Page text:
“It’s okay,” he said. He was holding open a door. “It looks sketchy. But we won’t hurt you.”
In the time of horse transportation, a coach house was the garage. So, this one like many only has alley access.
What makes this place, officially called CineCycle, feel really like a giant living room though, is the warmth and fantastic hospitality of Eric Double and Julia Nish-Lapidus, the artistic director and artistic producer of Theatre Caravel, respectively.
For one thing, they baked! And they baked a lot!
For another, they are totally disarming as hosts – modest, charming and funny.
“Curses,” which Mr. Davis also performs in alongside Benjamin Blais, explores the cause of one man’s anger. What seems to be resentment turned inward.
Like Mr. Davis’ Point No Point, “Curses” displays the playwright’s penchant for psychological exploration and, unlike “Point No Point,” a refreshingly playful wit.
Nathan Carroll follows “Curses” with a recollection of his time living in Kenya.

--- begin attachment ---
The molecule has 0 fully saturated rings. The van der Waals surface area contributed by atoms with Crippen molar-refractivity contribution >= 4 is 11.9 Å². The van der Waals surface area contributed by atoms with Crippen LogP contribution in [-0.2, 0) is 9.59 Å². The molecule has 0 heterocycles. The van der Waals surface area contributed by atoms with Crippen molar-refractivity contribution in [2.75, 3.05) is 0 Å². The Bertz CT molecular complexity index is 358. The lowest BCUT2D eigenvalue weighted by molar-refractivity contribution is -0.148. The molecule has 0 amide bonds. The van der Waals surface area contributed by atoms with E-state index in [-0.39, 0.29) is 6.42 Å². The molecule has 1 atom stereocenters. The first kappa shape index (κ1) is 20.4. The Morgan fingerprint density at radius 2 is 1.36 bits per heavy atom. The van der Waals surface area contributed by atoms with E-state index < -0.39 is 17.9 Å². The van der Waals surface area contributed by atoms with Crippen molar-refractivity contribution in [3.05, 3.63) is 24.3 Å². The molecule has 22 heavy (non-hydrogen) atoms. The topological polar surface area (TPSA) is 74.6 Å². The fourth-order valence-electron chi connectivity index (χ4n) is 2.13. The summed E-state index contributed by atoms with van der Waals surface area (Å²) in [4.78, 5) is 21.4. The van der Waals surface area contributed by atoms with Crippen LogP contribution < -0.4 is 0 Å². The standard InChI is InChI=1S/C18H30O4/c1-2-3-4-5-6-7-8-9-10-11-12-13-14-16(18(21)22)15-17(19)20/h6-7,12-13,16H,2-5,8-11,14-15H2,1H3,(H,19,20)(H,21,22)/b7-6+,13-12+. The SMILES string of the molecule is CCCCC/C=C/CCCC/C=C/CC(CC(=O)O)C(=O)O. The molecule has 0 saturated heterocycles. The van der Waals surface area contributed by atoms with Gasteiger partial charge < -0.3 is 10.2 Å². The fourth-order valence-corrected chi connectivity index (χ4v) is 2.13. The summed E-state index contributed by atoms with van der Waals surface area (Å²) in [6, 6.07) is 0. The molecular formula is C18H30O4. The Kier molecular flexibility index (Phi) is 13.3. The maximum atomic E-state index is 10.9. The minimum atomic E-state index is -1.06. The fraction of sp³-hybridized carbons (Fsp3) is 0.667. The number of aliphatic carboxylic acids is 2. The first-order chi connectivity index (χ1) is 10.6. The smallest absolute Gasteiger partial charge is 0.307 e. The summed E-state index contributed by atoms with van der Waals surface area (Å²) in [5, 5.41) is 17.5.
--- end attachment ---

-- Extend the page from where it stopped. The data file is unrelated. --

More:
Mr. Carroll is absolutely charming. He seems to have so totally enjoyed himself in Kenya it’s nearly impossible not to get caught-up in his effervescence.
After a few words by Miguel Ramirez, the visual artist that had a few of his works on display in CineCyle, there was an intermission.
One of the most intriguing acts of the night was Nicole Ratjen as a clown seeking her Prince Charming.
Ms. Ratjen explores her premise gently and imaginatively. She seems to have a gift for playfully stretching out an idea while keeping it simple.
Rounding-out the night was Dave Borins.
Mr. Borins has a booming presence – a sharp contrast to Ms. Ratjen. As a performer he has – undoubtedly – an infectious personality that seems equal parts bold and self-effacing.
Mr. Double and Ms. Nish-Lapidus have more than succeeded, I think, at achieving their stated goal of building “a community that spans artistic disciplines.”
Sea Change was a thoroughly enjoyable experience. One I’d very strongly recommend, when it rolls around again in three months or so.